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All of the images here are in the public domain in the USA, with sources as indicated.

Often the originals are too large to present online. Click (or right-click to download) on each image for a larger (if not as large as possible) version.

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image link-topic-sf0.jpg

From Sandys, John Edwin. A History of Classical Scholarship from the Sixth Century B.C. To the End of the Middle Ages . Vol. 1. 3rd edition. Cambridge, UK: Cambridge Univ. Press, 1920. Frontispiece.

Caption in Sandys: "SCENES FROM THE SCHOOLS OF ATHENS EARLY IN THE FIFTH CENTURY B.C. Vase-painting by Duris on a Cylix, with red figures on black ground, found at Caere, and now [1903?/1920] in the Berlin Antiquarium."

Sandys (p. 42) further describes this as Fifth Century BCE. He identifies this figure thus: "In the centre of the second scene a youthful teacher sits holding a tablet in his left hand and a stylus in his right. He is apparently correcting an exercise written by the boy who stands before him [who is not shown in the icon as cropped here]."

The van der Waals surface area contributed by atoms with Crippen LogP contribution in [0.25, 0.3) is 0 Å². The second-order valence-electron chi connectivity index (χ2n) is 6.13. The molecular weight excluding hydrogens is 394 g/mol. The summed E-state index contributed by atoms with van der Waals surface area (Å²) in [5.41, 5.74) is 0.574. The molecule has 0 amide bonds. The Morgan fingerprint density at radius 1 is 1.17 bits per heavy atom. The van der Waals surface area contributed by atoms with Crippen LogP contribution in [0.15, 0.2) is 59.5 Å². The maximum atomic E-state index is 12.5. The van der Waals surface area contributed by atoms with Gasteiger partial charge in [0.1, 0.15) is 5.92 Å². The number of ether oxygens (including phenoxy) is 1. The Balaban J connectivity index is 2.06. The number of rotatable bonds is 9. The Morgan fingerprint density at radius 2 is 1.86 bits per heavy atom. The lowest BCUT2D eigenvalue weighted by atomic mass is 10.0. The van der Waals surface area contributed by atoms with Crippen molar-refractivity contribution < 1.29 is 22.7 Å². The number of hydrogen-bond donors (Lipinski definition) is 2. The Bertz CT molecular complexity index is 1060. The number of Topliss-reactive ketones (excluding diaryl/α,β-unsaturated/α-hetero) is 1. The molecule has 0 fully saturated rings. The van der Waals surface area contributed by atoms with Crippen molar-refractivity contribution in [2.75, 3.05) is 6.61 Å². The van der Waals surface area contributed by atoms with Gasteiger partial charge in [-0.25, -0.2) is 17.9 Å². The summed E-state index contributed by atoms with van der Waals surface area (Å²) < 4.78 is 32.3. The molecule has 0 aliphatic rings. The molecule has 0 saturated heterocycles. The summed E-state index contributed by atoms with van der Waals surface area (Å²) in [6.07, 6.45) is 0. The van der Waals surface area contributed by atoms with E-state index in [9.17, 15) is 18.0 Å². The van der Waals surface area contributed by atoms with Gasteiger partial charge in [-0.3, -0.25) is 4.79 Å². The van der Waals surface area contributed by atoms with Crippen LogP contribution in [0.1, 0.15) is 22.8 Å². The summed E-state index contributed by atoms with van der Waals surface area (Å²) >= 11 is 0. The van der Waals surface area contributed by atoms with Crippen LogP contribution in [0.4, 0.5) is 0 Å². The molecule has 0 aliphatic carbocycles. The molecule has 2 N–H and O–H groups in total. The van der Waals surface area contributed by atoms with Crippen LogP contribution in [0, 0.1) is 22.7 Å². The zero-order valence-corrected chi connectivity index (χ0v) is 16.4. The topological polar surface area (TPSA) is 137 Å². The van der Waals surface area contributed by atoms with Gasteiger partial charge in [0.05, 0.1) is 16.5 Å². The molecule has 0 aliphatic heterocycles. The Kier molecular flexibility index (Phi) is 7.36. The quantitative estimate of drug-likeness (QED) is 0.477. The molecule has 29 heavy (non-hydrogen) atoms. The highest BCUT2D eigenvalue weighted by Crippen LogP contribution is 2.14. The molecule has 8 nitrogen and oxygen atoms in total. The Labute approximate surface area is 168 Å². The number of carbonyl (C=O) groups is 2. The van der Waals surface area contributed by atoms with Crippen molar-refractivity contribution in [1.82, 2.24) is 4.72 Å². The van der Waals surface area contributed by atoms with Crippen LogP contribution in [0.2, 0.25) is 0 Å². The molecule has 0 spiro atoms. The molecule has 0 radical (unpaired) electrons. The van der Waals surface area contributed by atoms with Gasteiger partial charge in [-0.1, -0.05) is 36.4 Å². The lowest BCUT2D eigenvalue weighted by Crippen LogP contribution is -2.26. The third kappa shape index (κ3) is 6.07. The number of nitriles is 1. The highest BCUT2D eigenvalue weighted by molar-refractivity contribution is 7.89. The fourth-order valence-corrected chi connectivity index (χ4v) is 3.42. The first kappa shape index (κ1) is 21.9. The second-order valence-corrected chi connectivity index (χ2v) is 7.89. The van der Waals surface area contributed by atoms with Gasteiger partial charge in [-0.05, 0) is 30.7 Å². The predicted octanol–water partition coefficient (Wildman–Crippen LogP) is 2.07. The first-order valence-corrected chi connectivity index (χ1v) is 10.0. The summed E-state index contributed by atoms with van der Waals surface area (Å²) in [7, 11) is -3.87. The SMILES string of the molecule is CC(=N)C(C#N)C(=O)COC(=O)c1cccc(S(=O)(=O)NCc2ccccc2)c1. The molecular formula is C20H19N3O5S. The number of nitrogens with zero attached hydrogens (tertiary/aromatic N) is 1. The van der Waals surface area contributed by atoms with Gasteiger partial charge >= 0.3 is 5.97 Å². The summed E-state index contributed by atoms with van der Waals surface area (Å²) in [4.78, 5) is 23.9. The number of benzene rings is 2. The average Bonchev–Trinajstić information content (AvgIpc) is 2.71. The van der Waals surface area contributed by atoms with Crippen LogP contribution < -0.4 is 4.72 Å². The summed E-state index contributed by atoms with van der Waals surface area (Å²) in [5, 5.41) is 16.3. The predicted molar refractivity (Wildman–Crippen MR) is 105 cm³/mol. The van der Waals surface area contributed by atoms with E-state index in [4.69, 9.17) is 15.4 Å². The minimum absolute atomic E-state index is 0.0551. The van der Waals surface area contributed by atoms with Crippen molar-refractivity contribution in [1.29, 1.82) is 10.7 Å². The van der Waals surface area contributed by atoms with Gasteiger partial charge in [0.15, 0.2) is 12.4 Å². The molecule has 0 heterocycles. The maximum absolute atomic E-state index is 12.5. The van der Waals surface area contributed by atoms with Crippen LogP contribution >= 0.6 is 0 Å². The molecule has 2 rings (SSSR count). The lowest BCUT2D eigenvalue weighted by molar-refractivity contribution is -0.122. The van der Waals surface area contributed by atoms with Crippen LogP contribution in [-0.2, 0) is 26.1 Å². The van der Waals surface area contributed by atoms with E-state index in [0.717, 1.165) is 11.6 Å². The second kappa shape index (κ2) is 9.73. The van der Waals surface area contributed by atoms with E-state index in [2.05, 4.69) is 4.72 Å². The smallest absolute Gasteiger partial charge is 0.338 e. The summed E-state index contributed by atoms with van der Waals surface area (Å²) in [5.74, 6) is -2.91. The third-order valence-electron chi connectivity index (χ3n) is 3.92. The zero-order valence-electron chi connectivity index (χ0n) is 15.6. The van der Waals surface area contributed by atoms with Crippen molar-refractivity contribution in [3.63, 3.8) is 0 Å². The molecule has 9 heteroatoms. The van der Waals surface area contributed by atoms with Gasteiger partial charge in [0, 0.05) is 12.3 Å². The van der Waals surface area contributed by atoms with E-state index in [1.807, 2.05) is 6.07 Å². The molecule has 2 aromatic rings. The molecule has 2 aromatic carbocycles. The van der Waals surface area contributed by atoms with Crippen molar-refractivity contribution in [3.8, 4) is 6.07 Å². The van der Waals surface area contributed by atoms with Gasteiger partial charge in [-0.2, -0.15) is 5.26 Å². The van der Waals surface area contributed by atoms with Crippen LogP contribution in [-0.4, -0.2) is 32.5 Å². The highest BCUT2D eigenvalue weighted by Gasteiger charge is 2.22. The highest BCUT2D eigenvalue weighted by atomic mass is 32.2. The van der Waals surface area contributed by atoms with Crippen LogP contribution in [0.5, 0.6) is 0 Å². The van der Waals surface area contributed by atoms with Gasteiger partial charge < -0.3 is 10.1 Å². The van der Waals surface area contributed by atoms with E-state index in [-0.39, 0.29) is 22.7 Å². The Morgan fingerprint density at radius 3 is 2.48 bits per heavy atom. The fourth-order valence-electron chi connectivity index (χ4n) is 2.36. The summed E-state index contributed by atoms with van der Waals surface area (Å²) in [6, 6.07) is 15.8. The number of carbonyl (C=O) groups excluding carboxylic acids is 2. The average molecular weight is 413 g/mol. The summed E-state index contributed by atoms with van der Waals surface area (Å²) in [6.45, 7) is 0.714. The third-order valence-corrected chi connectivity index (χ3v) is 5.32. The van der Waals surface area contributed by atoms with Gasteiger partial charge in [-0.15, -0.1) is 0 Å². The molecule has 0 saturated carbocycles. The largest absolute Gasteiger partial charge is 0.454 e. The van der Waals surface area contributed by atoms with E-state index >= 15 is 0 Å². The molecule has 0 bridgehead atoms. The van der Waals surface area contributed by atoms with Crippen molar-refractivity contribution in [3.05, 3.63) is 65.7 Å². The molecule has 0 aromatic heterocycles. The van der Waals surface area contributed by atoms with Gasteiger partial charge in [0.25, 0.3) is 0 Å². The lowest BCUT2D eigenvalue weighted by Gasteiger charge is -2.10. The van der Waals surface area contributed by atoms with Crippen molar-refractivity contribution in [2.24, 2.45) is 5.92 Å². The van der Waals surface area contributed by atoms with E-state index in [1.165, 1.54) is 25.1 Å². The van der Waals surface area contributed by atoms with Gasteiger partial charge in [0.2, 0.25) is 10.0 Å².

It looks for all the world as if he's holding a laptop computer, doesn't it?

Yes, I do need to go back and scan this at a decent resolution; this is from a quick digital photograph. On the other hand, as the topic of this document is the use of the computer where it should be invisible, perhaps a bad digital original is appropriate?

The same vase-painting is of course the source for the cover image on (at least the 2004 paperback printing of) Hansen and Quinn's Greek: An Intensive Course.


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